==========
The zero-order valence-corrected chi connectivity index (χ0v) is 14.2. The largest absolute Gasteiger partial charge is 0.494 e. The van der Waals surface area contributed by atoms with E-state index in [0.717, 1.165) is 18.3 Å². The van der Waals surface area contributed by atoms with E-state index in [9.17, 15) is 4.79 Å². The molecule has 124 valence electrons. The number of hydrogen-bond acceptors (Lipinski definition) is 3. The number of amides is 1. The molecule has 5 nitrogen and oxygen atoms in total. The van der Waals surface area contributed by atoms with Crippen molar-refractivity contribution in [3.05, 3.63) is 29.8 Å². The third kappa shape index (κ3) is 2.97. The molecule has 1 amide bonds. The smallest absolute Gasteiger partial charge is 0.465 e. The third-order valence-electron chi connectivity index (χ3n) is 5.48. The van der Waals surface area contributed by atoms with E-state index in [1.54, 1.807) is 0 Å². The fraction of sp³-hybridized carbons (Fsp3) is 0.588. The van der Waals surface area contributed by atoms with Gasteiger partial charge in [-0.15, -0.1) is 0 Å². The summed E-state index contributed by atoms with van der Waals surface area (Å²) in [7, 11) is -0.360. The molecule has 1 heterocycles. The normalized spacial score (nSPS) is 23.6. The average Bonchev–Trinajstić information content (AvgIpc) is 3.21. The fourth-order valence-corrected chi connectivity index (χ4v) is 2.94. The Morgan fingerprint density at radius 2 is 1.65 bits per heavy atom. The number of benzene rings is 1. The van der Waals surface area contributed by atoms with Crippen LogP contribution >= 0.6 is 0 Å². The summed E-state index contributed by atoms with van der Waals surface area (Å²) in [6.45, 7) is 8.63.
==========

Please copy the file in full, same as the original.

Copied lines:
The zero-order valence-corrected chi connectivity index (χ0v) is 14.2. The largest absolute Gasteiger partial charge is 0.494 e. The van der Waals surface area contributed by atoms with E-state index in [0.717, 1.165) is 18.3 Å². The van der Waals surface area contributed by atoms with E-state index in [9.17, 15) is 4.79 Å². The molecule has 124 valence electrons. The number of hydrogen-bond acceptors (Lipinski definition) is 3. The number of amides is 1. The molecule has 5 nitrogen and oxygen atoms in total. The van der Waals surface area contributed by atoms with Crippen molar-refractivity contribution in [3.05, 3.63) is 29.8 Å². The third kappa shape index (κ3) is 2.97. The molecule has 1 amide bonds. The smallest absolute Gasteiger partial charge is 0.465 e. The third-order valence-electron chi connectivity index (χ3n) is 5.48. The van der Waals surface area contributed by atoms with E-state index in [1.54, 1.807) is 0 Å². The fraction of sp³-hybridized carbons (Fsp3) is 0.588. The van der Waals surface area contributed by atoms with Gasteiger partial charge in [-0.15, -0.1) is 0 Å². The summed E-state index contributed by atoms with van der Waals surface area (Å²) in [7, 11) is -0.360. The molecule has 1 heterocycles. The normalized spacial score (nSPS) is 23.6. The average Bonchev–Trinajstić information content (AvgIpc) is 3.21. The fourth-order valence-corrected chi connectivity index (χ4v) is 2.94. The Morgan fingerprint density at radius 2 is 1.65 bits per heavy atom. The number of benzene rings is 1. The van der Waals surface area contributed by atoms with Crippen LogP contribution >= 0.6 is 0 Å². The summed E-state index contributed by atoms with van der Waals surface area (Å²) in [6.45, 7) is 8.63.